'he planetary system—to the planet
Uerschel, which revolves at the distance

of 1900 millions of miles from his'surface, and there he dispenses light and colour and comfort to all beings connected with that far-distant orb, and to all the moons which roll around it. Here the imagination begins to be overpowered and bewildered in its concep-' tions of magnitude, when it has scarcely advanced a single step in its excursions through the material world. For, it is highly probable, that all the matter contained in the limits of the solar system, incomprehensible as its magnitude appears, bears a smaller proportion to the whole mass of the material universe, than a single grain of sand to all the particles of matter contained in the body of the sun and his attending planets.

If we extend our views from the solar system to the starry heavens, we have to penetrate, in our imagination, a space which the swiftest ball that was ever projected, though in perpetual motion, would not travel in ten hundred thousand years. In those trackless regions of immensity, we behold an assemblage of resplendent globes, similar to the sua in size and in glory, and, doubtless, accompanied with a retinue of worlds, revolving, like our own, around their attractive influence. The immense distance at which the nearest stars are known to be placed, proves, that they are bodies of a prodigious size, not inferior to our own sun, and that they shine, not by reflected rays, but by their own native light. But bodies encircled with such refulgent splendour, would be of little use in the economy of Jehovah's empire, unless surrounding worlds were cheered by their benign influence, and enlightened by their beams. Every star is, therefore, with good reason, concluded to be a sun, no less spacious than ours, surrounded by a hostof planetary globes, which revolve around it as a centre, and derive ffom it light, and heat, and comfort. Nearly a thousand of these luminaries may be seen in a clear winter night, by the naked eye; so that a mass of matter equal to a thousand solar systems, or to thirteen hundred and taenty millions of globes of' the size of the earth, may be perceived by every common observer in the canopy of heaven. But all the celestial orbs which are perceived by the unassisted sight, do not form the eighty thousandth part of those which may be descried by the help of optical instruments. [To be continued.]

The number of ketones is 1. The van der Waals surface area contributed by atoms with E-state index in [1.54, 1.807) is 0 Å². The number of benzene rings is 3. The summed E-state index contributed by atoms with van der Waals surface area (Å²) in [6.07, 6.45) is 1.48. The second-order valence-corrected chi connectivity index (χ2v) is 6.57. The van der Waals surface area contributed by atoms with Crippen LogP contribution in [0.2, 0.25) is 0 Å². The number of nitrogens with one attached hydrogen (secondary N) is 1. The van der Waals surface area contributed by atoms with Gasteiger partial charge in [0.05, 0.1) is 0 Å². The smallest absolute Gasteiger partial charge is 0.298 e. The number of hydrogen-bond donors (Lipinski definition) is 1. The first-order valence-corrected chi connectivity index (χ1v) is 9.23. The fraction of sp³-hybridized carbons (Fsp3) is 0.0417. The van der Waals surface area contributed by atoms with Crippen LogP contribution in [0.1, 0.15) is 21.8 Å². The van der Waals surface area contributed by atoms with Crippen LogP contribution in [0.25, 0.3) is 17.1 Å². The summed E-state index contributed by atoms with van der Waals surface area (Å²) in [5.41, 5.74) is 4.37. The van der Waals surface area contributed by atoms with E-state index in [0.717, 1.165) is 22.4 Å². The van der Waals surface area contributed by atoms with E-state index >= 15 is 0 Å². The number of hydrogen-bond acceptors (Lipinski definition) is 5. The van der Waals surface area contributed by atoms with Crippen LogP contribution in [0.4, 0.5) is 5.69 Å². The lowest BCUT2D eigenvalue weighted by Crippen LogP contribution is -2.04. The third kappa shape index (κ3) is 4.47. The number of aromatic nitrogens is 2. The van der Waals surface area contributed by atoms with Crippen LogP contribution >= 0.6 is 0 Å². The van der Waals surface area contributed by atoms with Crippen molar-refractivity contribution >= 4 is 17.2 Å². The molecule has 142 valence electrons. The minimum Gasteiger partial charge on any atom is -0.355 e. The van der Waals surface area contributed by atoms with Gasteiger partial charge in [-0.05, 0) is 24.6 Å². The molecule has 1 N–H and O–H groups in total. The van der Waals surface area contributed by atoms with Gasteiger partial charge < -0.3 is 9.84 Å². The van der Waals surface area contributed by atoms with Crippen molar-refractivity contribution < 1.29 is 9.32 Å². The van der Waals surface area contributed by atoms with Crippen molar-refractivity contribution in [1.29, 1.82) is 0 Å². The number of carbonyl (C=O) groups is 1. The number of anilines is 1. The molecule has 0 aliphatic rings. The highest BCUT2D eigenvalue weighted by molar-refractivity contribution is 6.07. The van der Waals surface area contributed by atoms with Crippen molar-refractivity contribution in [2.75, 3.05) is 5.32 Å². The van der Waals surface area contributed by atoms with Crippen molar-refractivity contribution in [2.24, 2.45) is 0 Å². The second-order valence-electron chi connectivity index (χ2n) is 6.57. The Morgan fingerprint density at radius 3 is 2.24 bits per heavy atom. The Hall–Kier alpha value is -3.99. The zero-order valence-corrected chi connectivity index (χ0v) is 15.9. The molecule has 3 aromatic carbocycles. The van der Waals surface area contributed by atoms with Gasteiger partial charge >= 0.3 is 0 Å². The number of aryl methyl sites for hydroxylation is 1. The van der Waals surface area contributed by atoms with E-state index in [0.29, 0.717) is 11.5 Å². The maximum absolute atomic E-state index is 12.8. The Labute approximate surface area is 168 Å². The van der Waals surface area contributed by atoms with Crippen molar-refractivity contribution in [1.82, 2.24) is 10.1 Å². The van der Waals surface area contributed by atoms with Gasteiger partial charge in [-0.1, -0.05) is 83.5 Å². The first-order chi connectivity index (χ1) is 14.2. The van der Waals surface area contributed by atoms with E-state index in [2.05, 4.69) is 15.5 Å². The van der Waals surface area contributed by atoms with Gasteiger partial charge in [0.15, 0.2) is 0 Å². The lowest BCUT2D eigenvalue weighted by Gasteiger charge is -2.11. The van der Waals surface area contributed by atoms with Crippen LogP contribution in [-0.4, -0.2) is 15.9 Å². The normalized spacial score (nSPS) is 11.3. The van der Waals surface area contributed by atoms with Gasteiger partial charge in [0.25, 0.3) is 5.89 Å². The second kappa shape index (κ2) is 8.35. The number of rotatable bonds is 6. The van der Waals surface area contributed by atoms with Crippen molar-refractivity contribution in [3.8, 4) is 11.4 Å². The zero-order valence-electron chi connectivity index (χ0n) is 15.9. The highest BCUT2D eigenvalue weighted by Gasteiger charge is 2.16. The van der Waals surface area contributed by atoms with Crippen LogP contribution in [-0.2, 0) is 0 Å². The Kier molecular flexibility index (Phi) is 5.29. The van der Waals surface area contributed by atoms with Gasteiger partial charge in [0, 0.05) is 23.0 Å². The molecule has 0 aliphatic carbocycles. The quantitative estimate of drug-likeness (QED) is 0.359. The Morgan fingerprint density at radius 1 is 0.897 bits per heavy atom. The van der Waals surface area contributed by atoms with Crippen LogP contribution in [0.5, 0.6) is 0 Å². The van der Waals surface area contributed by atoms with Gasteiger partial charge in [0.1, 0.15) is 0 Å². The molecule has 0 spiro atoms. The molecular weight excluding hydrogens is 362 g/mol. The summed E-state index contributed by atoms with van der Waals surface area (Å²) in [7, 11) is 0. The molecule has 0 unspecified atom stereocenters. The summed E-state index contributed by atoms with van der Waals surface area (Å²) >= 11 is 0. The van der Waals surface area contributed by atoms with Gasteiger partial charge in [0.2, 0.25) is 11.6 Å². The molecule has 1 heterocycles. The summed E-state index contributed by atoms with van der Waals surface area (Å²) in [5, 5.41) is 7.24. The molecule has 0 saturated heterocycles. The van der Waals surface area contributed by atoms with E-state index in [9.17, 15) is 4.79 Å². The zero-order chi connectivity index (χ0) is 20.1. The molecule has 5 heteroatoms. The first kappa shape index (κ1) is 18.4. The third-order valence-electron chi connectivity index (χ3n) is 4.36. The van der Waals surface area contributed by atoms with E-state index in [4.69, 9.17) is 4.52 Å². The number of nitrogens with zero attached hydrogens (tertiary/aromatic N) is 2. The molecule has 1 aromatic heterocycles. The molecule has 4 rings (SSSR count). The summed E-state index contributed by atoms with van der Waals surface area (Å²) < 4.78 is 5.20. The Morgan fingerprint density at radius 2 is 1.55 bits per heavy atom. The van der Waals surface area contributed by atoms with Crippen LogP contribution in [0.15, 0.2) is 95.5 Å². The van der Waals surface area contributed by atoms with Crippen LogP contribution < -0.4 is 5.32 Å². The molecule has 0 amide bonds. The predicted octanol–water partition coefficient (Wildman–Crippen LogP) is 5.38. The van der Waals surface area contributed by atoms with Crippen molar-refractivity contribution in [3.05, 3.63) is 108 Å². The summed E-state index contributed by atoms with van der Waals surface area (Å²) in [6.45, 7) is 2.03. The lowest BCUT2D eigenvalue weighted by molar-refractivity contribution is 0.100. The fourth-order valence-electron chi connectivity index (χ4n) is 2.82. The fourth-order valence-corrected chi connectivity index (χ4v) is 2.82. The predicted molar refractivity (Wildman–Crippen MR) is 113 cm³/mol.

To the Editor of the Note Euan. Magazine.

Ma. Editor,